74. Dasgupta, S.; Qu, J.; Hao, X.; Bhoi, S. Evaluating remotely sensed live fuel moisture estimations for fire behavior predictions in georgia, USA. Remote Sens. Environ. 2007, 108, 138–150. [Google Scholar] [CrossRef]
  75. Quan, X.; He, B.; Yebra, M.; Yin, C.; Liao, Z.; Li, X. Retrieval of forest fuel moisture content using a coupled radiative transfer model. Environ. Model. Softw. 2017, 95, 290–302. [Google Scholar] [CrossRef]
  76. Quan, X.W.; He, B.B.; Li, X.; Tang, Z. Estimation of grassland live fuel moisture content from ratio of canopy water content and foliage dry biomass. IEEE Geosci. Remote Sens. Lett. 2015, 12, 1903–1907. [Google Scholar] [CrossRef]
  77. Yebra, M.; Quan, X.; Riaño, D.; Rozas Larraondo, P.; van Dijk, A.I.J.M.; Cary, G.J. A fuel moisture content and flammability monitoring methodology for continental australia based on optical remote sensing. Remote Sens. Environ. 2018, 212, 260–272. [Google Scholar] [CrossRef]
  78. Yebra, M.; Dennison, P.E.; Chuvieco, E.; Riaño, D.; Zylstra, P.; Hunt, E.R.; Danson, F.M.; Qi, Y.; Jurdao, S. A global review of remote sensing of live fuel moisture content for fire danger assessment: Moving towards operational products. Remote Sens. Environ. 2013, 136, 455–468. [Google Scholar] [CrossRef]
  79. Quan, X.; He, B.; Yebra, M.; Yin, C.; Liao, Z.; Zhang, X.; Li, X. A radiative transfer model-based method for the estimation of grassland aboveground biomass. Int. J. Appl. Earth Obs. Geoinf. 2017, 54, 159–168. [Google Scholar] [CrossRef]
  80. Jiménez, P.A.; Dudhia, J. On the ability of the wrf model to reproduce the surface wind direction over complex terrain. J. Appl. Meteorol. Climatol. 2013, 52, 1610–1617. [Google Scholar] [CrossRef]
  81. Mahrt, L. Surface wind direction variability. J. Appl. Meteorol. Climatol. 2011, 50, 144–152. [Google Scholar] [CrossRef]
Figure 1. Location of the study area. The background is a pseudo-color composited Himawari-8 image (band 6, 4 and 3 corresponding to RGB) acquired at 8:30 a.m. Australia Western Standard Time (AWST) on 17 November 2015.
Figure 1. Location of the study area. The background is a pseudo-color composited Himawari-8 image (band 6, 4 and 3 corresponding to RGB) acquired at 8:30 a.m. Australia Western Standard Time (AWST) on 17 November 2015.
Remotesensing 10 01654 g001
Figure 2. A flowchart that demonstrates the methodology used in this study.
Figure 2. A flowchart that demonstrates the methodology used in this study.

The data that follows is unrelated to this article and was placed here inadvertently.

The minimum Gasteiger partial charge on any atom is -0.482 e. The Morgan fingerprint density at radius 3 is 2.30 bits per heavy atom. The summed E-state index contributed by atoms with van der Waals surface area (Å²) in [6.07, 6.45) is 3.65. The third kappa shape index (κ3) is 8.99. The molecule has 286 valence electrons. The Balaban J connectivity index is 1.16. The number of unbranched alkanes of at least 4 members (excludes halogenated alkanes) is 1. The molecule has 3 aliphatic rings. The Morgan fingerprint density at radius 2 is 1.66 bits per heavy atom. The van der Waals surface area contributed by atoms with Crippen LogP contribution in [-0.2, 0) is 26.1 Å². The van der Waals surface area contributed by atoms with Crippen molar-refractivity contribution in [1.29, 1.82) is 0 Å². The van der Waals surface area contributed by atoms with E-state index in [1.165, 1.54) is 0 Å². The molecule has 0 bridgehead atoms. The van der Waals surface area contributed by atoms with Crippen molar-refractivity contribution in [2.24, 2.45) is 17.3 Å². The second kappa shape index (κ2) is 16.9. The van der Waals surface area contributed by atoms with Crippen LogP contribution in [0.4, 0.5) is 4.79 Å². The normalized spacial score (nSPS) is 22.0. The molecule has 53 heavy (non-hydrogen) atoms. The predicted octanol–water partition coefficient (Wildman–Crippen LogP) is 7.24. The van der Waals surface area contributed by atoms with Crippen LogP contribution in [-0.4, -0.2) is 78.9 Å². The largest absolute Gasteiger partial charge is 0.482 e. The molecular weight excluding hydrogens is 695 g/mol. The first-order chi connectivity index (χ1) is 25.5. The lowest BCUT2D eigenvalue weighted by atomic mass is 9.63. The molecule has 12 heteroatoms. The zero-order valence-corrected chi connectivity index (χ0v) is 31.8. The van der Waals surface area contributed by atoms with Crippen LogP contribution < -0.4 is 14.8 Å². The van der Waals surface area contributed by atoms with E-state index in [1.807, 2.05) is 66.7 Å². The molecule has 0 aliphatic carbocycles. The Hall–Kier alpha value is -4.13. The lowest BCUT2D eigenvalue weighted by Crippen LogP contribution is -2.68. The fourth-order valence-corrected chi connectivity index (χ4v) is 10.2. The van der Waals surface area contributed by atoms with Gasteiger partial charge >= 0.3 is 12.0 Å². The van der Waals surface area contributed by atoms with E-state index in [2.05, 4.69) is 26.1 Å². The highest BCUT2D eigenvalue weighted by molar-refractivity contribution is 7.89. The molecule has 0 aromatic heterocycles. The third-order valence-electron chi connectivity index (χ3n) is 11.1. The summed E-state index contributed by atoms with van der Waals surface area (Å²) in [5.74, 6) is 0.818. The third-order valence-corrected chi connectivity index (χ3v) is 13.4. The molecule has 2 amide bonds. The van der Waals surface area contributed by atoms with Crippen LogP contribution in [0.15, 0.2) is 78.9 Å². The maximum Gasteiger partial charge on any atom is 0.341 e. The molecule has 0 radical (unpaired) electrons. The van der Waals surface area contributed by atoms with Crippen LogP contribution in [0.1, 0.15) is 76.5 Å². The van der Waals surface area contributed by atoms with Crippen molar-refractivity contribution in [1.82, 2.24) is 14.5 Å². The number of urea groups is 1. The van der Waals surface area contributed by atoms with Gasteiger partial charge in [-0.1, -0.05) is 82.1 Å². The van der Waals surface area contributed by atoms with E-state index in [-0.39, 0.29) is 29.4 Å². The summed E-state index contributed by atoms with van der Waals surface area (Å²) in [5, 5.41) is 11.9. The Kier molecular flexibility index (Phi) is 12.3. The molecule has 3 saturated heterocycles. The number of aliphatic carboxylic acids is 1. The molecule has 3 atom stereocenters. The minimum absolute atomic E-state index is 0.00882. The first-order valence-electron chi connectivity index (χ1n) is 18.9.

Remotesensing 10 01654 g002
Figure 3. Variation in the burned area at each period computed as the difference in burned area between two consecutive 10 min time periods.
Figure 3. Variation in the burned area at each period computed as the difference in burned area between two consecutive 10 min time periods.
Remotesensing 10 01654 g003
Figure 4. Scatterplots between the FSR extracted from Himawari-8 data (VH-8) and the CSIRO GFS model (VM) in three different directions. The short dash lines are 1:1 lines and the solid lines are linear regression lines.
Figure 4. Scatterplots between the FSR extracted from Himawari-8 data (VH-8) and the CSIRO GFS model (VM) in three different directions. The short dash lines are 1:1 lines and the solid lines are linear regression lines.
Remotesensing 10 01654 g004
Figure 5. Time series of FSR extracted from the Himawari-8 data (VH-8) and the CSIRO GFS model (VM).
Figure 5. Time series of FSR extracted from the Himawari-8 data (VH-8) and the CSIRO GFS model (VM).
Remotesensing 10 01654 g005
Figure 6. Scatterplot showing the FSR extracted from the Himawari-8 data (VH-8) and the NDVI of different timesteps. The solid line indicates a linear regression.
Figure 6. Scatterplot showing the FSR extracted from the Himawari-8 data (VH-8) and the NDVI of different timesteps. The solid line indicates a linear regression.
Remotesensing 10 01654 g006
Table 1. Statistical summary of the differences between the FSD and RWD.
Table 1. Statistical summary of the differences between the FSD and RWD.
Number of time periods137646
% of Total36.1119.4416.6711.1616.67
Table 2. Quantitative comparison of the FSR extracted from Himawari-8 data and CSIRO GFS model. MBE, Mean Bias Error, MAPE, Mean Absolute Percent Error; RMSE, Root Mean Square Error and R2, coefficient of determination (*** p-Value = 0.00).
Table 2. Quantitative comparison of the FSR extracted from Himawari-8 data and CSIRO GFS model. MBE, Mean Bias Error, MAPE, Mean Absolute Percent Error; RMSE, Root Mean Square Error and R2, coefficient of determination (*** p-Value = 0.00).
Extracted DirectionEast DirectionSouth Direction
MBE (m/s)−0.75−0.52−0.52
MAPE (%)33.2035.5343.33
RMSE (m/s)1.170.920.80
R20.54 ***0.61 ***0.35 ***

Share and Cite

MDPI and ACS Style

Liu, X.; He, B.; Quan, X.; Yebra, M.; Qiu, S.; Yin, C.; Liao, Z.; Zhang, H. Near Real-Time Extracting Wildfire Spread Rate from Himawari-8 Satellite Data. Remote Sens. 2018, 10, 1654.

AMA Style

Liu X, He B, Quan X, Yebra M, Qiu S, Yin C, Liao Z, Zhang H. Near Real-Time Extracting Wildfire Spread Rate from Himawari-8 Satellite Data. Remote Sensing. 2018; 10(10):1654.

Chicago/Turabian Style

Liu, Xiangzhuo, Binbin He, Xingwen Quan, Marta Yebra, Shi Qiu, Changming Yin, Zhanmang Liao, and Hongguo Zhang. 2018. "Near Real-Time Extracting Wildfire Spread Rate from Himawari-8 Satellite Data" Remote Sensing 10, no. 10: 1654.

Note that from the first issue of 2016, this journal uses article numbers instead of page numbers. See further details here.

Article Metrics

Back to TopTop